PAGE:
Posted by & filed under Solar Energy.

Solar panel debris is seen scattered in a solar panel field in the aftermath of Hurricane Maria in Humacao, Puerto Rico on October 2, 2017.

When Hurricane Maria hit Puerto Rico in 2017, many residents lost power for months — and some neighborhoods are still struggling to get electricity back up and running.

Puerto Rico had solar panel fields generating power before the hurricane, but much of it was inaccessible when the grid (or the network that delivers electricity to people) went down.

That’s one of the biggest challenges with solar energy, which provides an alternative way to power homes and businesses. The technology is still limited, not only because sunlight collection can be inconsistent on cloudy days and unavailable at night, but also because rural or remote areas often lack proper infrastructure.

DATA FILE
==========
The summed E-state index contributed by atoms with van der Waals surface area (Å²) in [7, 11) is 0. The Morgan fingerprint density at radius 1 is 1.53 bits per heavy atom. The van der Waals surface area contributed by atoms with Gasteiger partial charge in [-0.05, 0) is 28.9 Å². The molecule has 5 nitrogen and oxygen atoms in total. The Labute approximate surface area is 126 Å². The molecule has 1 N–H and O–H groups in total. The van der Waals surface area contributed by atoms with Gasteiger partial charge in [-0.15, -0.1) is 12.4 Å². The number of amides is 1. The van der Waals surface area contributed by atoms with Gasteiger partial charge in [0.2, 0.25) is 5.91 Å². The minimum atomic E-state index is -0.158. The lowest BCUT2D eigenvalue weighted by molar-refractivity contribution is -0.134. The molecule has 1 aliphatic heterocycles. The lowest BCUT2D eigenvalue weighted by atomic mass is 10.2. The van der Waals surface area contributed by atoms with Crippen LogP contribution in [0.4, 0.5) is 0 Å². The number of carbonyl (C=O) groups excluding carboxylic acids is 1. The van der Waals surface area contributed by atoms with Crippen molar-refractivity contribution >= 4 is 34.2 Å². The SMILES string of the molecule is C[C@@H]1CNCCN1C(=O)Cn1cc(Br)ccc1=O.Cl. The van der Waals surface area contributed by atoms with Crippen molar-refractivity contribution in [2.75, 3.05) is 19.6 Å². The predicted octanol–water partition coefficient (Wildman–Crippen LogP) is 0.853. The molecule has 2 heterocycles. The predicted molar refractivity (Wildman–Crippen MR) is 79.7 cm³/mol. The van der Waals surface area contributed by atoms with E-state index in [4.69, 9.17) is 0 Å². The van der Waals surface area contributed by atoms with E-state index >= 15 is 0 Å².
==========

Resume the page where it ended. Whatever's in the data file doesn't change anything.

Some companies are working on solutions to make solar energy technology more resilient and efficient.

Source: CNN Technology

Date: March 7th, 2019

Link: https://www.cnn.com/2019/03/06/tech/yotta-solar/index.html

Discussion

1) Data centers and cloud service provision centers consume enormous amounts of electricity.  How could this technology help?

2) Most residential solar panels, the ones you see on house roofs, are “grid-tied”.  Grid-tied means they only produce electricity when tied to the electricity grid.  Why are they “grid-tied”?

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